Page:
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Media Coverage

Quick aid saved life of Beach runner who collapsed

By Meghan Hoyer, The Virginian-Pilot – 11/27/2010

Virginia Beach
A 66-year-old man who collapsed during Thursday's Turkey Trot remained in critical condition Friday evening, as officials called the runners who came to his aid lifesavers.

Peter Howes of Virginia Beach went into cardiac arrest around the 5-1/2-mile mark of the 6.2-mile road race at Mount Trashmore.

Aimee Curley and Julie Rergyamdee weren't far behind when Howes collapsed.

By the time the pair ran up on him, a nurse who had been running nearby had her head on his chest, checking for a heartbeat, Curley said.

"We saw him, and he didn't look well, and just kind of looked at each other and said, 'Oh God,' " said Curley, a registered nurse who used to work in a pediatric emergency room.

Both women, who had just been remarking on setting a strong pace, stopped to see if they could help.
"It's all relative when you see things like that," Curley said.

As Curley and another runner cleared Howes' airway, Rergyamdee, a cardiovascular specialist at Children's Hospital of The King's Daughters, and the other nurse took turns with chest compressions.

The foursome - neither race officials nor Curley and Rergyamdee caught the other two runners' names - worked on Howes until paramedics arrived.

Howes regained a pulse at the scene, said Bruce Nedelka, division chief for the Virginia Beach Department of Emergency Medical Services.

Immediate and continual care is crucial for cardiac arrest patients, he said Thursday.

But Curley and Rergyamdee played down their help.

"Anybody would have done the same thing," Curley said. "And there were plenty who did - there were a lot of people who stopped and helped.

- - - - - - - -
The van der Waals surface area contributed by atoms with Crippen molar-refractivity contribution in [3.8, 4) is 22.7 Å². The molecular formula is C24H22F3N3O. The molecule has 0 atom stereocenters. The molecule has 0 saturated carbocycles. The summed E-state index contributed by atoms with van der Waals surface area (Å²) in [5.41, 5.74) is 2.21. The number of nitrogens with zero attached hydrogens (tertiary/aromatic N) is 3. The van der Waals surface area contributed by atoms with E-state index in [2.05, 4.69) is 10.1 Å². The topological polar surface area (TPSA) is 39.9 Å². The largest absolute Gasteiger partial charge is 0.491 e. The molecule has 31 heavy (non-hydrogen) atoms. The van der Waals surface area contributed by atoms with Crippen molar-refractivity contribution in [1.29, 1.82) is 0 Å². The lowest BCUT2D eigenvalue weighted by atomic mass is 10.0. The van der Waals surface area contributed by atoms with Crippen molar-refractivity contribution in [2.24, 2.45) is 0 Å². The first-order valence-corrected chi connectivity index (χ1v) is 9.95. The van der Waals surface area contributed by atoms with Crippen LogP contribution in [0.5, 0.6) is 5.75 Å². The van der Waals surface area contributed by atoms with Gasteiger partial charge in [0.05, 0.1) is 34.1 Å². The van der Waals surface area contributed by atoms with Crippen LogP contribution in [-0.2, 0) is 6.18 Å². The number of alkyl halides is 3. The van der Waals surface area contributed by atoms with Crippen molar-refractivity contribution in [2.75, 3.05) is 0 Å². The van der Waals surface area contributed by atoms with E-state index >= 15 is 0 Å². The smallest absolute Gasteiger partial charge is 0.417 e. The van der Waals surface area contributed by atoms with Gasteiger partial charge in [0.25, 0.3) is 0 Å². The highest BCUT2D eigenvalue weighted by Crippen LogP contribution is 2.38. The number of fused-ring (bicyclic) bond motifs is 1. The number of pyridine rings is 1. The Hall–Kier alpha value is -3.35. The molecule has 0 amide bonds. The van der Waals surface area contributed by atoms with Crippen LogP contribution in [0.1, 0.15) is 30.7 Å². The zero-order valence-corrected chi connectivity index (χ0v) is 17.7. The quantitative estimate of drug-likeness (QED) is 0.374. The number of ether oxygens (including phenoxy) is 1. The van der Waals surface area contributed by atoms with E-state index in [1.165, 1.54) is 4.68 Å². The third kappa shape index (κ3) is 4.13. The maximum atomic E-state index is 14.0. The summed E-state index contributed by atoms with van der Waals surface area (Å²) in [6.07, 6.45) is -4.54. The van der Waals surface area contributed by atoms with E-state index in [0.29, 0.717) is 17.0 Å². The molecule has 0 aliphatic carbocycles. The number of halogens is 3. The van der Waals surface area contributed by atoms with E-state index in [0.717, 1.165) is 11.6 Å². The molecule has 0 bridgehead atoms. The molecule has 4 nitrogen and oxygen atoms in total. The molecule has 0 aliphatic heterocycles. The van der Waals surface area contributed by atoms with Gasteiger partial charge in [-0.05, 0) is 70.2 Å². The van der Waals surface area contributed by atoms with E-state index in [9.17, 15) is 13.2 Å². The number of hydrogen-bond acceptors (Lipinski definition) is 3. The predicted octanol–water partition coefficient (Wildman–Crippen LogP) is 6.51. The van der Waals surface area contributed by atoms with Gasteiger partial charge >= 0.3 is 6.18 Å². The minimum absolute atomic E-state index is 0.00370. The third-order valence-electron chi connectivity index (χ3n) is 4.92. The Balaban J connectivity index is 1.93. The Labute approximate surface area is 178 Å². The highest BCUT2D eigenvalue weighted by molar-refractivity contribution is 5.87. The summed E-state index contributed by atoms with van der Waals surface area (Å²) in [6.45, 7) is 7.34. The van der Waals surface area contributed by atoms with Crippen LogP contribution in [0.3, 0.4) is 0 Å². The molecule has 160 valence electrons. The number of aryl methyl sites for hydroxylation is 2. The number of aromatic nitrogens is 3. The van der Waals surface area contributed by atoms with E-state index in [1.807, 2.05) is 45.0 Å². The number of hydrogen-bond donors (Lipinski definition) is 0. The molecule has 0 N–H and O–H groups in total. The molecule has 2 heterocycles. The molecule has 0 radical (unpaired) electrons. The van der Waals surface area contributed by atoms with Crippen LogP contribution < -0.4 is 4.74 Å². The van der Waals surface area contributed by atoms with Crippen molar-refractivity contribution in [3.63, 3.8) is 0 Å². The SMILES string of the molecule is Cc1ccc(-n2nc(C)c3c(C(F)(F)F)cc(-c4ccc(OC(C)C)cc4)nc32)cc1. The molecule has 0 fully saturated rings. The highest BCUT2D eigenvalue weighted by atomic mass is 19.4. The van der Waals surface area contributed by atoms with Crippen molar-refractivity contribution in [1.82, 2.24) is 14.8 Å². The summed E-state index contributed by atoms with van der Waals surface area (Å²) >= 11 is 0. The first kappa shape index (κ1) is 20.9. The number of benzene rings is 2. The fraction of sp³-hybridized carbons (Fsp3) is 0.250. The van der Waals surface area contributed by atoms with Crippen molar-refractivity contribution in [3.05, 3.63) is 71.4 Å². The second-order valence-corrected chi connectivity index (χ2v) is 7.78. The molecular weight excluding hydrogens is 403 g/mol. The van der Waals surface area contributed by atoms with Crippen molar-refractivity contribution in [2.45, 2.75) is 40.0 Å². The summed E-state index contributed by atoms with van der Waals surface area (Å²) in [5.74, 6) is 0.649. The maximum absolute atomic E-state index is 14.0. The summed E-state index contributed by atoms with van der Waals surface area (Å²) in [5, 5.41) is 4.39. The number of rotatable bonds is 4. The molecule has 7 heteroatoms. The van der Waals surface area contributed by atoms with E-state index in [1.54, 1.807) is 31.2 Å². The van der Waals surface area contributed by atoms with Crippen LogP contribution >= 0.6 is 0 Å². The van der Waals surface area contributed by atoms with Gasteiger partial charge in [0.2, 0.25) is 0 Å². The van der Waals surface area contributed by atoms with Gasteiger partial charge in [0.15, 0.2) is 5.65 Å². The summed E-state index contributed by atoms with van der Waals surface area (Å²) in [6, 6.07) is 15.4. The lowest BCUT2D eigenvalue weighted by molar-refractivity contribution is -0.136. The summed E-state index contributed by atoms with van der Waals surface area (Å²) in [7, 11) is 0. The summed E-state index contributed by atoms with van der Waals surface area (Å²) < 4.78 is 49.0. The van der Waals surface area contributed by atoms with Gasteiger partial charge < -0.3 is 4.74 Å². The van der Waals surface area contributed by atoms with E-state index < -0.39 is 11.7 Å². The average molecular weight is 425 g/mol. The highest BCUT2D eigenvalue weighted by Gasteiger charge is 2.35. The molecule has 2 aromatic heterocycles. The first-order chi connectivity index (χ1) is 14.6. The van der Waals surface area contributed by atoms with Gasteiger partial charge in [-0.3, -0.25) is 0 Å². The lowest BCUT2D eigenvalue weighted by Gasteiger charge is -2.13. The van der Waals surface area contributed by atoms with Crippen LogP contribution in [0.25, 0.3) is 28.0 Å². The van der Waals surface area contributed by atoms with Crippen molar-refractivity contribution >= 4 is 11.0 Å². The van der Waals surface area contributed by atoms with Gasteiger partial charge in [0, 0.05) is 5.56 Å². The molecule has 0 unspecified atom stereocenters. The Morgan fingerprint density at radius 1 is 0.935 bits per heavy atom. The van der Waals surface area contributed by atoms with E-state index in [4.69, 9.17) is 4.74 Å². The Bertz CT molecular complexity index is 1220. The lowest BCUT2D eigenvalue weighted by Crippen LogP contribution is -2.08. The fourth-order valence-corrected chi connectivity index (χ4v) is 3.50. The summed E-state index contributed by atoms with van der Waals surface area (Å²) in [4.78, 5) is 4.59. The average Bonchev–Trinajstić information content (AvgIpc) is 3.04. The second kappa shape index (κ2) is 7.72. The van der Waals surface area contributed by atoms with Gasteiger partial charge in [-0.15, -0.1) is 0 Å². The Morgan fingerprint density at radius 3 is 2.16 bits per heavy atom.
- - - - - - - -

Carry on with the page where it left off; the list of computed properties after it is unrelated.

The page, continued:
"It kind of renews your faith in humanity, that people will stop and make sure everything is OK."

Race Director Dan Edwards said other runners reported that Howes was a disciplined athlete who put in 20 or more miles a week.

"He was a regular runner very capable of doing this," Edwards said.

Five years ago, a young woman who was a college athlete died after the Turkey Trot of a congenital heart condition, Edwards said. The race attracts roughly 2,300 runners each year and is so large that organizers have an ambulance on site during the run.

Paramedics stationed at the Mt. Trashmore Family YMCA were able to get to Howes within minutes, Edwards said.

Rergyamdee, who had never had to use her CPR training outside of the hospital, said it was lucky that so many medical professionals had been around. She said the rest of her Thanksgiving was spent hoping for the best.

"I was glad we were there, all of us," she said.

If Howes recovers, she added, "That would make my Thanksgiving."

Pilot writer Dave Forster contributed to this report.
Meghan Hoyer, (757) 446-2293,

About Synergy

Synergy, located in Chesapeake, Virginia, is an integrative medical center for women that combines the best of traditional and holistic medicine. We specialize in integrative treatments for menopause, sleep disorders, fatigue, loss of energy, digestive problems, gynecologic problems, and chronic medical conditions including chronic pain. Our services include bioidentical hormone treatment, hormone replacement therapy, anti-aging medicine, cancer treatment therapy, medical acupuncture, herbal medicine, nutritional medicine, and massage therapy. The integrative center serves women in Chesapeake, Virginia Beach, Norfolk, Portsmouth, Williamsburg, Hampton Roads, Eastern Shore, Richmond, Virginia, and North Carolina.

For more details, please contact us at (757) 410-5462 or info@synergymedicalcenter.

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